(What is it with UK Conservative Governments and selling off new or nearly new carriers? They, under Thatcher, had sold HMS Invincible to Australia in early 1982, but then a war intervened to make that politically unacceptable).

As to dry docks, surely building one in India - not short of a cheap and large labour force - is cheaper in the long run?

If India did go down the QE Class route, they'd want a CTOL version?
To avoid the technical risks of the as yet unproven EM Catapult system, modifying one with a steam plant would likely be cheaper and easier than the nightmare of Gorshkov.


User currently offlineXT6Wagon From United States of America, joined Feb 2007, 3393 posts, RR: 4
Reply 19, posted (1 year 11 months 8 hours ago) and read 8670 times:

Quoting GDB (Reply 18):
As to dry docks, surely building one in India - not short of a cheap and large labour force - is cheaper in the long run?

I would have thought they would needed major drydocks just for civilian ships, as I would assume there would be a market for repairing ships where there is cheap labor and... well... not having to tow it back to Korea or other current shipbuilding nation.


User currently offlineKiwiRob From New Zealand, joined Jun 2005, 7244 posts, RR: 5
Reply 20, posted (1 year 11 months ago) and read 8576 times:

Quoting KC135TopBoom (Reply 14):
QE was always designed as a STOVL aircraft carrier, for the F-35B and POW was originally going to be a CATOBAR aircraft carrier for the F-35C. When the RN decided to go all F-35B with their order, POW was redesigned into a STOVL CVF (also due to the increased cost of CATOBAR).

But that's not true either, both vessels were originally designed as STOVL ships, it was the French version PA2 which was designed as CATOBAR, then the govt had an about tern and decided to convert both to CATOBAR, the QE after delivery, the POW during construction. If you remember the decision to convert to CATOBAR lasted less than two year's before the desicion to build them both as originally planned was decided on.This I'm sure will come back and bite the UK govt in the butt, I have my doubts as to the usefullness of the B model and won't be surprised at all if it's canned, leaving the UK with two massive but effectively useless carriers.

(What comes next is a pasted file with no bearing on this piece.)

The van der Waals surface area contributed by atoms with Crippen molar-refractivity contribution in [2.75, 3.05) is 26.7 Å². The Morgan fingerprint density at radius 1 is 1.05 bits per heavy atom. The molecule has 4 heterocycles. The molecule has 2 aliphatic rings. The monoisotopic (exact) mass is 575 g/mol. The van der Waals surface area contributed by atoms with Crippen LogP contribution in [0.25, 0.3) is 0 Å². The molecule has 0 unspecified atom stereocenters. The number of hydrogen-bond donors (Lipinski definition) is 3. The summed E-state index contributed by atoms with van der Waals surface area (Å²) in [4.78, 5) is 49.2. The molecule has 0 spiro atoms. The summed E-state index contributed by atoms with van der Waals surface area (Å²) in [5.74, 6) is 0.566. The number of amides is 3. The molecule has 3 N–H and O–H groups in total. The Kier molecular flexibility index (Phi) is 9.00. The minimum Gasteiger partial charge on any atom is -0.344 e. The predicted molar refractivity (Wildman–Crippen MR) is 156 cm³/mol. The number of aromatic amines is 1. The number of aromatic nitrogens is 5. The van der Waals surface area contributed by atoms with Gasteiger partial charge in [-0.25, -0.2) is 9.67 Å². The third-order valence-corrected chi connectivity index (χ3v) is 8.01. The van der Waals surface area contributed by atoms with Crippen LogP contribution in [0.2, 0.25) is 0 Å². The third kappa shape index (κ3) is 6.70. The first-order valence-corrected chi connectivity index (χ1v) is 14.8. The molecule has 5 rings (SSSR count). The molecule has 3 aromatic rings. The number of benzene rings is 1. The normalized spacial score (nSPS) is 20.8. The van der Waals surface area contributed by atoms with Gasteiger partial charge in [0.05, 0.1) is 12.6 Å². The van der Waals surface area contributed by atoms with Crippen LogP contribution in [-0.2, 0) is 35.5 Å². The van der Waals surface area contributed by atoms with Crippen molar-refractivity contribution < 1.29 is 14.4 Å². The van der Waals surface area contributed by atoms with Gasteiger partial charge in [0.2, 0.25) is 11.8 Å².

Quoting GDB (Reply 18):
As to dry docks, surely building one in India - not short of a cheap and large labour force - is cheaper in the long run?

It's still going to cost billions of rupee even if they get thousands of labourss digging it by hand, and knowing how long it takes to build a ship in India it bet it would take the better part of a decade to build a drydock big enough for CVF.


User currently offlinebikerthai From United States of America, joined Apr 2010, 2093 posts, RR: 4
Reply 21, posted (1 year 10 months 4 weeks 1 day 23 hours ago) and read 8542 times:

Quoting KiwiRob (Reply 16):

It was never an option because the Indians don't have a drydock big enough to fit CVF,
Quoting XT6Wagon (Reply 19):

I would have thought they would needed major drydocks just for civilian ships,
Quoting KiwiRob (Reply 20):

It's still going to cost billions of rupee even if they get thousands of labourss digging it by hand,

Isn't India one of the places where they break ships? I'm sure that the dock would not have been a show stopper.

My question would be when did the RFP came out for the carrier? Remember that it was only recently that India was allowed to buy sensitive Military equipment from the US. I'm sure that India would have better relationship with GB but would have it been that easy to get the carrier approved for sale? The Pentagon may have had a lot to say about that possibility.

bt



Intelligent seeks knowledge. Enlightened seeks wisdom.
User currently offlineGDB From United Kingdom, joined May 2001, 13184 posts, RR: 77
Reply 22, posted (1 year 10 months 4 weeks 1 day 19 hours ago) and read 8435 times:

Quoting KiwiRob (Reply 20):
B model and won't be surprised at all if it's canned

B looks a lot more secure than the C model.
One reason the UK switched back to B, aside from the major delays, big cost increases, serious technical risks (with EM cats), the notion that RN F-35C's could cross deck on the French carrier undermined by that vessel's cats being unable to launch a F-35C.